Offered is a good example of the maker's mark and work of Philip Louis Reese (1839-1897), a little-known jeweler and silversmith who trained in Cincinnati, Ohio and then commenced in business in Mt. Sterling, Kentucky. He appears to have begun his trade in Kentucky around 1857, and by 1860 was married and prospering. He apparently made and/or sold flatware and julep cups, among other items, though his mark seems to be quite rare - Boultinghouse's "Kentucky Silversmiths" could not find a single... Click for details
Offered is a very rare Southern coin silver soup ladle bearing the maker's mark of Frederick Yeiser & Co. of Kentucky. Frederick Yeiser (born circa 1822) and his brother George worked first in Danville circa 1840s to about 1855, and then moved to Lexington sometime between 1855 and 1859. Sometime probably after the war he moved to Lancaster (Garrard County), KY, but was back in Danville by the mid-1870s. The Yeiser family was one of the early Danville families, having moved there by 1814. ... Click for details
Offered is a fine fiddlethread pattern master butter knife bearing the mark of Mobile, AL jeweler and watchmaker Albert J. Leslie, and the manufacturer's mark of Wood & Hughes. This is not technically Southern coin silver as it is marked sterling, but it dates just to the end of the coin silver era, circa 1865-75. This piece measures almost eight inches in length and weighs about 44 grams. It is graced with a good period engraved script monogram and a clear, legible retailer's mark for A. J.... Click for details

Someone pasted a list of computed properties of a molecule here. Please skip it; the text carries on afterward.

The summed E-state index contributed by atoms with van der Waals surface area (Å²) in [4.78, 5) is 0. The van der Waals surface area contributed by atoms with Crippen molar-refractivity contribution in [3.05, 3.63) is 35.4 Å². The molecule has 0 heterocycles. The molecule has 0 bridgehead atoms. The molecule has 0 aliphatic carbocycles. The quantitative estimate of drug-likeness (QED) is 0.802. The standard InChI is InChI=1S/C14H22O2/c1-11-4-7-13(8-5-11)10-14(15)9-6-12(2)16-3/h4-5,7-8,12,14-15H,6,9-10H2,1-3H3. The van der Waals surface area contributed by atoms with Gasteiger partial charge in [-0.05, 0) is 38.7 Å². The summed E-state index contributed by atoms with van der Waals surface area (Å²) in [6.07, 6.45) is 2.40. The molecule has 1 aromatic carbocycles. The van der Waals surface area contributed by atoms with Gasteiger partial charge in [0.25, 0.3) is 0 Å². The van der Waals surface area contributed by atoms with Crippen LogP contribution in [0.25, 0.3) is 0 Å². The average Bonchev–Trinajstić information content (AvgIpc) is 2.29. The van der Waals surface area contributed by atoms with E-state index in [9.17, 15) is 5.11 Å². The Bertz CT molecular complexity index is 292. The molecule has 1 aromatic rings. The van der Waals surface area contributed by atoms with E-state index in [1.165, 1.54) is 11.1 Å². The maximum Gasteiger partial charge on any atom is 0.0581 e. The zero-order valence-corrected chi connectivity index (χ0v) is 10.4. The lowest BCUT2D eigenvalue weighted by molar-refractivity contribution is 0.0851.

Offered is a good early American coin silver table spoon circa 1810-25 by well-known silversmith Thomas McConnell, who worked from about 1797 to 1818 in Wilmington, Delaware (with a brief stint in Baltimore in 1814 or so), and then in Richmond, Virginia from 1818 until his death in 1825. This piece could have been made in either location as McConnell had known production under taxation in both locations, though the majority of his work that has a provenance points to a Delaware origin. This... Click for details
Offered is a fine early fiddle pattern American coin silver teaspoon bearing the maker's mark B.LORD, for Benjamin Lord, a silversmith who began his career in Rutland, Vermont and moved to Athens, Georgia by 1831. Benjamin died in Athens in 1843. His two sons, Benjamin Buel Lord and Ebenezer Lord, also worked in Athens, and in theory his son Benjamin B. Lord could have marked this spoon. By style, this spoon could date from the 1820s or 1830s, so it is unknown whether or not it was made in... Click for details